How do you tell the difference between a freewheel and a freehub? Here's how I tell. Remove the wheel from the bike. Spin the gears. If only the gears seem to spin and a significant area inside the gears does not spin it is a freewheel. On a freehub, everything but the axle will spin and there will be a pretty obvious lock ring holding the smallest cog in place.

    So a more or less complete upgrade would cost less than $200 plus a 9-speed chain. Now you may have compatibility issues with your current crankset if you go from 8 to 9 because of the spacing. Might work, might not.

    Hope this added to your confusion.
    If it ain't broke, mess with it anyway!

  6. #6
    Senior Member diamondback's Avatar
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    I called my LBS, here's what he said (I'm rounding numbers up)
    Hub 9spd $25
    Sprockets rear $40
    Derailer $50 Deore LX
    new speed shifters set with cables $60
    grips $7
    Labor to do all $20

    Not too bad, I really like the bike, and it's not so flashy that it screams steal me when I park it. One thing I'm going to do after work is put on some wellgo pedals with straps $22. My pedals are plastic.

    It works fine now, will it make a noticable difference?

  7. #7
    Mr. Cellophane RainmanP's Avatar
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    If it works fine now I'd ride it 'til something breaks. I'm not sure the described upgrade will give you a significant improvement.
    If it ain't broke, mess with it anyway!

  8. #8
    Senior Member diamondback's Avatar
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    The Acera X drivetrain was already better than most more expensive bikes that the LBS had but they had a crank off of a rock hopper and good pedals with built in straps. This will give me the additional top end I needed on the downhills (bigger front sprocket), and more power on the hills with the straps on the pedals. I'm happy, total bill about $75. The downside, I have to drive today, can't pick it up until tonight.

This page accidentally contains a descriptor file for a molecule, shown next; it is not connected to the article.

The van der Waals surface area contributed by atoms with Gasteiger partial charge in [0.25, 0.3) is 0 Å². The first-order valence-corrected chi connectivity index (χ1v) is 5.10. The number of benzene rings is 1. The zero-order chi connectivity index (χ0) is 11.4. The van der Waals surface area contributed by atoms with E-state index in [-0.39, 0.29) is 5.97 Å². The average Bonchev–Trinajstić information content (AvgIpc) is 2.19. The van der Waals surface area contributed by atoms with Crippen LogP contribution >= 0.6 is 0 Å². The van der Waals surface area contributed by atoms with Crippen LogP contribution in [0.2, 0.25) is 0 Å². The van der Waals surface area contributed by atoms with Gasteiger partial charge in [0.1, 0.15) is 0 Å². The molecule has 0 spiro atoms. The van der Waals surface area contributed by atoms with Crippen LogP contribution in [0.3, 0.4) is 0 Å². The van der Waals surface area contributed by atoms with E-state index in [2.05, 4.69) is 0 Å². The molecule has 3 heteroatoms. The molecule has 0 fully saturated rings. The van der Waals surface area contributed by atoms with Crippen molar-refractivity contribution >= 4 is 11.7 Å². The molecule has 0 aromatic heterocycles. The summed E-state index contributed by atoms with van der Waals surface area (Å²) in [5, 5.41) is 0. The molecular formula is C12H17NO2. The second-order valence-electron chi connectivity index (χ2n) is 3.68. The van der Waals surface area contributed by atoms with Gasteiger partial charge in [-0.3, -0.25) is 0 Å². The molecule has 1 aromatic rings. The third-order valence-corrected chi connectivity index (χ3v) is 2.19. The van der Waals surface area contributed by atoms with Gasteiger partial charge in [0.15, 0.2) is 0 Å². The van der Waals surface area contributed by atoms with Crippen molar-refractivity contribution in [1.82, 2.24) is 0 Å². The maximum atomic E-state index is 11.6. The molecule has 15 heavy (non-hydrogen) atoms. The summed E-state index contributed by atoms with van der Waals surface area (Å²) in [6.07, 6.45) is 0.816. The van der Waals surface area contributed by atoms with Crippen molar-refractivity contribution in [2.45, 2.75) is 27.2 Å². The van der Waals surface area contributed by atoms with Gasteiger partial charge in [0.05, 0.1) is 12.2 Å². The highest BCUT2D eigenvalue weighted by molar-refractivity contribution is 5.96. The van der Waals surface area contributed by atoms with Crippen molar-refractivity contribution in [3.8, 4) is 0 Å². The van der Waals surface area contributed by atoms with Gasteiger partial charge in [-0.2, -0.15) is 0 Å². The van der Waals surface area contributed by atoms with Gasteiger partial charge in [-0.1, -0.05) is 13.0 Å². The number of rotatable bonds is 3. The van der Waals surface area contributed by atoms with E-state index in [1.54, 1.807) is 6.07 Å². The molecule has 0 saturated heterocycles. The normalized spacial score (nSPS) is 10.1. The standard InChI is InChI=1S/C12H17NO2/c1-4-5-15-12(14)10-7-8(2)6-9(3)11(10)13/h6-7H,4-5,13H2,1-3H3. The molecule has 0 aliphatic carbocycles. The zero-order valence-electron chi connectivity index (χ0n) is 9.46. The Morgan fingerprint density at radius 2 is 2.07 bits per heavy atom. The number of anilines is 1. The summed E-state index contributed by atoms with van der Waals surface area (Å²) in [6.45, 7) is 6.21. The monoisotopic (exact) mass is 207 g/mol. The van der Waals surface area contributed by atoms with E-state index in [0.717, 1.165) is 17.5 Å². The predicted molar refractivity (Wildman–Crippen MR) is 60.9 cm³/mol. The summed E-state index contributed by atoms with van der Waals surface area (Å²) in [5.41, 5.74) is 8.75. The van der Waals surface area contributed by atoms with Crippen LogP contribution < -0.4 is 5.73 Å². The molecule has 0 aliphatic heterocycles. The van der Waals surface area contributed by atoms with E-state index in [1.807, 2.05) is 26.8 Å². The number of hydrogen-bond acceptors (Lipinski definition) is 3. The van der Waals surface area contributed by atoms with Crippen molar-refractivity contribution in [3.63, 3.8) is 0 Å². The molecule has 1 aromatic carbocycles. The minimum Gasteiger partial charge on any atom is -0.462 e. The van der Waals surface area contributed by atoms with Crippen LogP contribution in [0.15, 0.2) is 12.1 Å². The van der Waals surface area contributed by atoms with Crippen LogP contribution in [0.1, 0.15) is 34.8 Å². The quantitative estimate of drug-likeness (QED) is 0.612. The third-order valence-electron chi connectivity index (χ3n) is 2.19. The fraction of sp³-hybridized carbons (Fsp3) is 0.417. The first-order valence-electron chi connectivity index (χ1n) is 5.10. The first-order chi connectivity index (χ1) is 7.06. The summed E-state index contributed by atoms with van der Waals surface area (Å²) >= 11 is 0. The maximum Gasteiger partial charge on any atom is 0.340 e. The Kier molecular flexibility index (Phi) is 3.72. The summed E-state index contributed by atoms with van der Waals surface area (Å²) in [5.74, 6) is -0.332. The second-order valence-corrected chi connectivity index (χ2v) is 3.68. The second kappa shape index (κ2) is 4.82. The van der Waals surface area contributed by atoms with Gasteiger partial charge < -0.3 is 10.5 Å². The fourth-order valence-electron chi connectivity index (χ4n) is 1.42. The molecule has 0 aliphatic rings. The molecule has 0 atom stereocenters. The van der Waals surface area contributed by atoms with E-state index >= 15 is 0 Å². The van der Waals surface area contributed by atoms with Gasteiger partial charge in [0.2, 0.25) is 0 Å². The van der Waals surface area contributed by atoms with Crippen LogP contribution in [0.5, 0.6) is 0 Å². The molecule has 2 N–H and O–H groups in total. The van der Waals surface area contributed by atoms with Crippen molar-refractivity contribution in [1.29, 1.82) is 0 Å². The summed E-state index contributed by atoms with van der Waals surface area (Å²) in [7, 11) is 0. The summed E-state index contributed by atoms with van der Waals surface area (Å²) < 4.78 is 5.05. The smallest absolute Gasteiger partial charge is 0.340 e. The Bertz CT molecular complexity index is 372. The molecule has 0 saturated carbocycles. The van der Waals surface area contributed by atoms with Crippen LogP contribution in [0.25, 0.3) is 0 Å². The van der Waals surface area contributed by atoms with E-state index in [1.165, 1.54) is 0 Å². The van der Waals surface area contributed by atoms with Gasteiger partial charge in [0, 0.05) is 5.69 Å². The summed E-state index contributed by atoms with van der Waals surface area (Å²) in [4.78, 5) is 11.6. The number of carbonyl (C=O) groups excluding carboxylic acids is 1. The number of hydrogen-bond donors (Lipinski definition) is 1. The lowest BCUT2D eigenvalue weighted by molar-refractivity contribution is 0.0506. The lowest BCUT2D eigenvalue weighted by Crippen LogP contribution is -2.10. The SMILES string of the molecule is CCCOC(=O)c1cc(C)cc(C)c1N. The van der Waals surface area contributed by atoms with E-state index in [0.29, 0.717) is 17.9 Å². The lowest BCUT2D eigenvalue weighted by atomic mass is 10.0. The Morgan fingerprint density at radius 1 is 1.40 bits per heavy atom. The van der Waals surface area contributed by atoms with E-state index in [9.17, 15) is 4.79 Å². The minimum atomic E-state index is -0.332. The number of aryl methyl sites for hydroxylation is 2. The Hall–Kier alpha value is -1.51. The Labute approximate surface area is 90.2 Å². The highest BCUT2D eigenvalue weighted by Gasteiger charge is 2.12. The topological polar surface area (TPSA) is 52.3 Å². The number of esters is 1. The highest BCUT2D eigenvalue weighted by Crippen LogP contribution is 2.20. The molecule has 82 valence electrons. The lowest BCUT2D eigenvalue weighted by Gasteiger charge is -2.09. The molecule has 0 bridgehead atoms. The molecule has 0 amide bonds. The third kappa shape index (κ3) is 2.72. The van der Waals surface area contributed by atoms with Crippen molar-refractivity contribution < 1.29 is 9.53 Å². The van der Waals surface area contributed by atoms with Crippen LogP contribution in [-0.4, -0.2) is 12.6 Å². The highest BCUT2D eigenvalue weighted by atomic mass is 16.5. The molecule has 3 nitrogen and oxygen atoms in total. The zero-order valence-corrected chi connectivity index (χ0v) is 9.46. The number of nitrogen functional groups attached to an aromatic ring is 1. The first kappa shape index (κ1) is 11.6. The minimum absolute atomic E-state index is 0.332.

9. #9
    Donating member Richard D's Avatar
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    If I get upgrade fever and decide to replace bits piecemeal (hey this buying bike bits is getting addictive ) I'm probably going to have to go from 7sp to 9sp. Forgive my ignorance, but does this generally mean a similar bottom and top with closer gearing in between or gearing the same difference apart but with a higher top and lower bottom?

    I'm currently running SRAM ESP 3.0 shifters, and rear derailleur (I'm quite happy with these) and a Shimano front mech which seems to be the weakest part in terms of performance - I get next to no mis-shifts on the rear but the front isn't anywhere near as reliable (is this just the nature of the front?).

    Richard
    Currently riding an MTB with a split personality - commuting, touring, riding for the sake of riding, on or off road :)

  10. #10
    feros ferio John E's Avatar
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    Originally posted by Richard D
    ... I'm probably going to have to go from 7sp to 9sp. Forgive my ignorance, but does this generally mean a similar bottom and top with closer gearing in between or gearing the same difference apart but with a higher top and lower bottom?